Florida Statute 627.409 (2010) allows an insurance company to rescind an insurance policy on the grounds of misrepresentation if it can prove:
a) The misrepresentation, omission, concealment, or statement is fraudulent or is material either to the acceptance of the risk or to the hazard assumed by the insurer.
(b) If the true facts had been known to the insurer pursuant to a policy requirement or other requirement, the insurer in good faith would not have issued the policy or contract, would not have issued it at the same premium rate, would not have issued a policy or contract in as large an amount, or would not have provided coverage with respect to the hazard resulting in the loss.
However, in Casamassina v. US Life Ins. Co., 958 So. 2d 1093 (4th DCA 2007), the insurance carrier was prevented from using the statute to rescind the policy by language in its own insurance application.
United States Life Insurance Company issued a $500,000 life insurance policy to John Casamassina on November 6, 1997. Less than two weeks later, Casamassina was diagnosed with a brain tumor; he died on December 4, 1997. After U.S. Life denied the policy claim, the trust beneficiary of the policy and the widow filed suit.
U.S. Life denied coverage based on what it considered to be factual differences between information contained in the insurance application and circumstances in the six week period immediately preceding its completion. Although Casamassina had sought medical advice from various doctors for severe headaches, dizziness, congestion, loss of balance, nausea or vomiting, and pressure in the head, he failed to acknowledge these symptoms in the application when questioned about medical conditions.
Casamassina signed the application with this declaration:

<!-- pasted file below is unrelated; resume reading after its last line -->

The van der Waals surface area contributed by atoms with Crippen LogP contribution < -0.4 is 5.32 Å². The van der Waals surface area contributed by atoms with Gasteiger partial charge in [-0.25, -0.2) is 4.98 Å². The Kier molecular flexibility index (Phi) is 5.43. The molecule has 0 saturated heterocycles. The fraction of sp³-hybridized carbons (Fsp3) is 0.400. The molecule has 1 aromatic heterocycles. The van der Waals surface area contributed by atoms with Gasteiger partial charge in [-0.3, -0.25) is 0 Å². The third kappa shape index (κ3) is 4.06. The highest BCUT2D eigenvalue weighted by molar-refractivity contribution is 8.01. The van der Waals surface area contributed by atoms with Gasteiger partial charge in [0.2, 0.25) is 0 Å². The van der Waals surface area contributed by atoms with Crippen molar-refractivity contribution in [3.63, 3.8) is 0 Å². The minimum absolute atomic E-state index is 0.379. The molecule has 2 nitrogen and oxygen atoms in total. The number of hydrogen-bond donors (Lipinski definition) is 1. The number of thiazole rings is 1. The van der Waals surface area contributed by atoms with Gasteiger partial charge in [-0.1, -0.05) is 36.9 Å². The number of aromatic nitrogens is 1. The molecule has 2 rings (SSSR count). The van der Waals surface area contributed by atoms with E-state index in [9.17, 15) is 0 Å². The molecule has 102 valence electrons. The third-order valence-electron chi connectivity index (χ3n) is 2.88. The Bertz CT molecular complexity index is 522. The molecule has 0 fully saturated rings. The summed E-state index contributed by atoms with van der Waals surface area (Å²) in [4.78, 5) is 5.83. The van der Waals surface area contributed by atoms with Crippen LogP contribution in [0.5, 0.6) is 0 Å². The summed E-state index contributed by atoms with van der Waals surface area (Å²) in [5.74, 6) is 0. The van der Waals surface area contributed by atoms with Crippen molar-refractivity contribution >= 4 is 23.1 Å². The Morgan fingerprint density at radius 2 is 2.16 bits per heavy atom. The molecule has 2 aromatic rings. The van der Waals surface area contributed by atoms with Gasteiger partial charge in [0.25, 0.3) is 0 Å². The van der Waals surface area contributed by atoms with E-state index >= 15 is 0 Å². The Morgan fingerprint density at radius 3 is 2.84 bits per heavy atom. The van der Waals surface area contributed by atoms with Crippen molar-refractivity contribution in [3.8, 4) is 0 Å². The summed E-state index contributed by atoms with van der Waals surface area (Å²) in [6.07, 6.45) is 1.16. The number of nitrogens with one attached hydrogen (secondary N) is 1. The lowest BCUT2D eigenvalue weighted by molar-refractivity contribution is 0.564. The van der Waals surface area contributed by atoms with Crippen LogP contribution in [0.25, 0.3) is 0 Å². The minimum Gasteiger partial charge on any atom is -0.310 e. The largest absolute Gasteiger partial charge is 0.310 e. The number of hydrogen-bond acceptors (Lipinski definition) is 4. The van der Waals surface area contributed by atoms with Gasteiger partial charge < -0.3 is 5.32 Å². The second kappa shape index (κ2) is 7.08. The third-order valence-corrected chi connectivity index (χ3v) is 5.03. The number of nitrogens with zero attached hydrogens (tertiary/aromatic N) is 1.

I hereby declare that, to the best of my knowledge and belief, the information given above is correctly recorded, complete, and true, and I agree that the Company [US Life], believing it to be true, shall rely and act upon it accordingly.
Relying on the Florida Statute, the circuit court granted summary judgment for the insurer. In reversing, the 4th DCA decided that the “less stringent” “knowledge and belief” standard set forth in the insurance application controls over the strict standard set forth in section 627.409(1). In its view, “[A]pplication of this standard means that an omission or misrepresentation in an insurance application, when the application is completed to the best of the applicant’s knowledge and belief, is not a basis for rescission of a policy.”
The case was sent back to the circuit court with instructions that the question of whether or not the application was completed by Casamassina to the best of his knowledge and belief, must be answered by the jury.
Besides the legal point addressed by the court, the larger lesson to be learned is that in cases involving insurance contract disputes, every document associated with the policy, including the application, should be considered.
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Jeffrey P. Gale, P.A. is a South Florida based law firm committed to the judicial system and to representing and obtaining justice for individuals – the poor, the injured, the forgotten, the voiceless, the defenseless and the damned, and to protecting the rights of such people from corporate and government oppression. We do not represent government, corporations or large business interests.